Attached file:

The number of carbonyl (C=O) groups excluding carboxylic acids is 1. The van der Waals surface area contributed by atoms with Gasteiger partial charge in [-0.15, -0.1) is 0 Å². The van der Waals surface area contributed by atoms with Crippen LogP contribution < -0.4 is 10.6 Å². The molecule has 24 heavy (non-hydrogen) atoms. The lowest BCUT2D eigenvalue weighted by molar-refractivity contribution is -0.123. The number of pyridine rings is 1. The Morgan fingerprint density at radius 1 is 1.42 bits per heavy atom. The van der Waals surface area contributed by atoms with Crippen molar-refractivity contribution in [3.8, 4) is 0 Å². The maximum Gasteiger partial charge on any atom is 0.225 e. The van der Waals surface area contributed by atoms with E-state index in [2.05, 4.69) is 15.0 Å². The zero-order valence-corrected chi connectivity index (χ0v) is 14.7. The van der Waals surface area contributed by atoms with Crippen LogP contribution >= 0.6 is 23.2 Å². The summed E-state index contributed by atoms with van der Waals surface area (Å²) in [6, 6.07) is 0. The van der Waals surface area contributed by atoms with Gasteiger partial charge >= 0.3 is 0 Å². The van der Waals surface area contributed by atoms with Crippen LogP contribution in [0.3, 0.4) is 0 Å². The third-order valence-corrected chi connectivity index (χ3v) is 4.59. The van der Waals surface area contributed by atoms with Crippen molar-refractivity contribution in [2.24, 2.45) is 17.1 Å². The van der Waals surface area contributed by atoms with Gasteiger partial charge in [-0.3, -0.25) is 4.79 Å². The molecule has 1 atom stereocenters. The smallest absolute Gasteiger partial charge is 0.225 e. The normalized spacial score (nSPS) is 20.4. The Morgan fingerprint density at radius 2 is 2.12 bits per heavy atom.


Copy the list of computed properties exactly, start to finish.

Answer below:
The number of carbonyl (C=O) groups excluding carboxylic acids is 1. The van der Waals surface area contributed by atoms with Gasteiger partial charge in [-0.15, -0.1) is 0 Å². The van der Waals surface area contributed by atoms with Crippen LogP contribution < -0.4 is 10.6 Å². The molecule has 24 heavy (non-hydrogen) atoms. The lowest BCUT2D eigenvalue weighted by molar-refractivity contribution is -0.123. The number of pyridine rings is 1. The Morgan fingerprint density at radius 1 is 1.42 bits per heavy atom. The van der Waals surface area contributed by atoms with Crippen molar-refractivity contribution in [3.8, 4) is 0 Å². The maximum Gasteiger partial charge on any atom is 0.225 e. The van der Waals surface area contributed by atoms with E-state index in [2.05, 4.69) is 15.0 Å². The zero-order valence-corrected chi connectivity index (χ0v) is 14.7. The van der Waals surface area contributed by atoms with Crippen LogP contribution >= 0.6 is 23.2 Å². The summed E-state index contributed by atoms with van der Waals surface area (Å²) in [6, 6.07) is 0. The van der Waals surface area contributed by atoms with Gasteiger partial charge >= 0.3 is 0 Å². The van der Waals surface area contributed by atoms with Crippen LogP contribution in [0.3, 0.4) is 0 Å². The third-order valence-corrected chi connectivity index (χ3v) is 4.59. The van der Waals surface area contributed by atoms with Crippen molar-refractivity contribution in [2.24, 2.45) is 17.1 Å². The van der Waals surface area contributed by atoms with Gasteiger partial charge in [-0.3, -0.25) is 4.79 Å². The molecule has 1 atom stereocenters. The smallest absolute Gasteiger partial charge is 0.225 e. The normalized spacial score (nSPS) is 20.4. The Morgan fingerprint density at radius 2 is 2.12 bits per heavy atom.